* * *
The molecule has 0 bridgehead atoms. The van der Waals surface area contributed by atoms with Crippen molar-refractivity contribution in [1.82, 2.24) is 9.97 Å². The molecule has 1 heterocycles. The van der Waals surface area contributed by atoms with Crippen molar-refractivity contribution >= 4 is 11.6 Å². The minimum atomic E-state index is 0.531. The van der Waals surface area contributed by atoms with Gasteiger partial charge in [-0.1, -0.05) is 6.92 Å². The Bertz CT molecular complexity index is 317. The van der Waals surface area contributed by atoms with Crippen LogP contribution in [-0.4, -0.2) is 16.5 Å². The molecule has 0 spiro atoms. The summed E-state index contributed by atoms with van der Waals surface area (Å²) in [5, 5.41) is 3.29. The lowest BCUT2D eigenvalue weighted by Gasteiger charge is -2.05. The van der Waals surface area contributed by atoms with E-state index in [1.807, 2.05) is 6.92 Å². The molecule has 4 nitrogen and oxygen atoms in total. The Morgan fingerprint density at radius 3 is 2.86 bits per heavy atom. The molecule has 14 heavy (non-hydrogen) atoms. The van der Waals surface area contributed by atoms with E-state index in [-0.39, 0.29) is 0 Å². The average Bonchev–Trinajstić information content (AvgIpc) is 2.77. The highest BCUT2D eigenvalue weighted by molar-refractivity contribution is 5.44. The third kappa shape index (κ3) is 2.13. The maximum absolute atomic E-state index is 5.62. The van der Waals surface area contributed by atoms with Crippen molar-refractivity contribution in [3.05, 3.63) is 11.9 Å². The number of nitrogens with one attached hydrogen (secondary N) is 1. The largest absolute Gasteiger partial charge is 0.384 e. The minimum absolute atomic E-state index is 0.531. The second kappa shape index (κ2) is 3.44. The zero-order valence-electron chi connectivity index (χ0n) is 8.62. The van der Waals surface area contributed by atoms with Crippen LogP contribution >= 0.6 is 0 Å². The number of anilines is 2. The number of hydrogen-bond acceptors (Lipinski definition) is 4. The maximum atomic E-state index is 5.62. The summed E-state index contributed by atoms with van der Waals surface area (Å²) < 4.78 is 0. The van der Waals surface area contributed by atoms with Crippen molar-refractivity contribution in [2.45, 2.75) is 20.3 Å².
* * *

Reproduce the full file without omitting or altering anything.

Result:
The molecule has 0 bridgehead atoms. The van der Waals surface area contributed by atoms with Crippen molar-refractivity contribution in [1.82, 2.24) is 9.97 Å². The molecule has 1 heterocycles. The van der Waals surface area contributed by atoms with Crippen molar-refractivity contribution >= 4 is 11.6 Å². The minimum atomic E-state index is 0.531. The van der Waals surface area contributed by atoms with Gasteiger partial charge in [-0.1, -0.05) is 6.92 Å². The Bertz CT molecular complexity index is 317. The van der Waals surface area contributed by atoms with Crippen LogP contribution in [-0.4, -0.2) is 16.5 Å². The molecule has 0 spiro atoms. The summed E-state index contributed by atoms with van der Waals surface area (Å²) in [5, 5.41) is 3.29. The lowest BCUT2D eigenvalue weighted by Gasteiger charge is -2.05. The van der Waals surface area contributed by atoms with E-state index in [1.807, 2.05) is 6.92 Å². The molecule has 4 nitrogen and oxygen atoms in total. The Morgan fingerprint density at radius 3 is 2.86 bits per heavy atom. The molecule has 14 heavy (non-hydrogen) atoms. The van der Waals surface area contributed by atoms with E-state index in [-0.39, 0.29) is 0 Å². The average Bonchev–Trinajstić information content (AvgIpc) is 2.77. The highest BCUT2D eigenvalue weighted by molar-refractivity contribution is 5.44. The third kappa shape index (κ3) is 2.13. The maximum absolute atomic E-state index is 5.62. The van der Waals surface area contributed by atoms with Crippen molar-refractivity contribution in [3.05, 3.63) is 11.9 Å². The number of nitrogens with one attached hydrogen (secondary N) is 1. The largest absolute Gasteiger partial charge is 0.384 e. The minimum absolute atomic E-state index is 0.531. The second kappa shape index (κ2) is 3.44. The zero-order valence-electron chi connectivity index (χ0n) is 8.62. The van der Waals surface area contributed by atoms with Crippen LogP contribution >= 0.6 is 0 Å². The number of anilines is 2. The number of hydrogen-bond acceptors (Lipinski definition) is 4. The maximum atomic E-state index is 5.62. The summed E-state index contributed by atoms with van der Waals surface area (Å²) < 4.78 is 0. The van der Waals surface area contributed by atoms with Crippen molar-refractivity contribution in [2.45, 2.75) is 20.3 Å².